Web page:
These problems might be:
- “I’m scared I will look bad after just having a baby, why would I want to pay for a permanent record”
- “I’m going to be too tired to go anywhere”
- “My husband is going to hate this – he doesn’t care as much about this as I do”
- “All I see are photographers who ____, I need one who ____”
The more closely you can name the exact words that go through your target client’s minds, the more freaked out and excited they are going to be when you can show them that not only can you fix their general problem of needing a ____, you can do it while also avoiding ____ and ____.
(One thing I go through in Irresistible Website and Irresistible Words is how to dig through evidence and interview people to understand where they are coming from, as well as some of the mechanics of applying it to your marketing.)
However you choose to do it, finding these problems is an important piece of marketing homework. Doing it makes “what should I say on my website” much, much clearer. You’ll waste far less time searching for “the thing to say” when you know exactly what will motivate someone to hire you over someone else.
Problem Type #3: Aspirational problems.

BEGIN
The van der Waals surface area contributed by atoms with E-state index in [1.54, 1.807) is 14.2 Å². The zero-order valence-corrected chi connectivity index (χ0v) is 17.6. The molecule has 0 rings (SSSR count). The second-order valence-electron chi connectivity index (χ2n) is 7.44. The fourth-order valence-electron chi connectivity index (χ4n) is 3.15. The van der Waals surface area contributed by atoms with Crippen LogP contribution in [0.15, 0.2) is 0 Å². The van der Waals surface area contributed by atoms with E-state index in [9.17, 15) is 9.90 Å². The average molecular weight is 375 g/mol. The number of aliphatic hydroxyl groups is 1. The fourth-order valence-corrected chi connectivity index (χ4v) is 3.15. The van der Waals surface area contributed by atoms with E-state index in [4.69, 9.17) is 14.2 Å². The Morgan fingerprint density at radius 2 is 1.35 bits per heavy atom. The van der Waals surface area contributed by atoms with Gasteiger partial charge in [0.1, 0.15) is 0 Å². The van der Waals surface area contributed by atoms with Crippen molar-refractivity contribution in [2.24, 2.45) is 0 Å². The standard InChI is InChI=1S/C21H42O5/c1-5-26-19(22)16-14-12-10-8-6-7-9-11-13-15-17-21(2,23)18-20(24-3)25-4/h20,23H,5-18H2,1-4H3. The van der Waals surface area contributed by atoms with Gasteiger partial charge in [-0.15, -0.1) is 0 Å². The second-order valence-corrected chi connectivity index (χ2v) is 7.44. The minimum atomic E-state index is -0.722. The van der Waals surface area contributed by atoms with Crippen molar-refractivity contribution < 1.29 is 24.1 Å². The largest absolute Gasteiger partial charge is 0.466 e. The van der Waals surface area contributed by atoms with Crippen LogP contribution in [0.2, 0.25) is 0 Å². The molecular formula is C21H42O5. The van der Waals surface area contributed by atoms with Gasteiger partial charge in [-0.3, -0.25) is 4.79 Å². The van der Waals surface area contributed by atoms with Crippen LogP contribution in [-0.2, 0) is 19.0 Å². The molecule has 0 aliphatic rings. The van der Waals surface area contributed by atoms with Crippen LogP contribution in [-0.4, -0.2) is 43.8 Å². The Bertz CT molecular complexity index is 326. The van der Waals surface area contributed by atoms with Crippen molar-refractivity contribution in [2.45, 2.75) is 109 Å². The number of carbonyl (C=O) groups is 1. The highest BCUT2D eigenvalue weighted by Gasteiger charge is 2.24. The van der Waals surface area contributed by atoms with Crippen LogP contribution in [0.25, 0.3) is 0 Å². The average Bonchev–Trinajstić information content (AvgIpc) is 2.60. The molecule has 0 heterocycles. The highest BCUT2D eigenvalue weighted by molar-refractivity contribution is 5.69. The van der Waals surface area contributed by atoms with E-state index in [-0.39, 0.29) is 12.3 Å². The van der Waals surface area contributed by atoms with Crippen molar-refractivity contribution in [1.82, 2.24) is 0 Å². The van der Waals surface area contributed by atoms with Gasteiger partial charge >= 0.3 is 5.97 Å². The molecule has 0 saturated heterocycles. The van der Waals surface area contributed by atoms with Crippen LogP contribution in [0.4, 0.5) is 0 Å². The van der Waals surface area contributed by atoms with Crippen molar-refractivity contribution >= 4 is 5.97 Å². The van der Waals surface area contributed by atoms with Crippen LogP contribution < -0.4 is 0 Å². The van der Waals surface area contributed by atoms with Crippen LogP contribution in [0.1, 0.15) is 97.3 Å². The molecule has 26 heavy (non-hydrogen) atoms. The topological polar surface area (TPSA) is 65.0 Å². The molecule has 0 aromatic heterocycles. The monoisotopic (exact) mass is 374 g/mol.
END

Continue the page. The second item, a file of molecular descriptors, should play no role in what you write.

You probably already think of “aspirational problems” as, simply, “desires” –
“I feel _____ in my life, but what I want to feel is _______.”
But for our purposes, there’s another way to look at it.
Marketers use celebrities and fancy mansions and music to associate their products with certain lifestyles or emotions.
What they’re really doing is saying to customers “You want to feel or be ____, and my _____ here will solve that problem for you.”
Aspirational problems provide powerful motivation. The idea of feeling in control of your life, looking good, being the kind of person whose bananas are always fresh and whose teeth are always white – that longing can get people to shell out the dough.
I caution you against relying too heavily on presenting yourself as the solution to aspirational problems, though.
Because someone can totally agree that you’d be a solution to the aspirational problem, BUT the Type 2 Problems still get in their way. “Ohmygosh, this person is an incredible baby photographer who can make my life look and feel dreamy! BUT my husband will hate this idea.”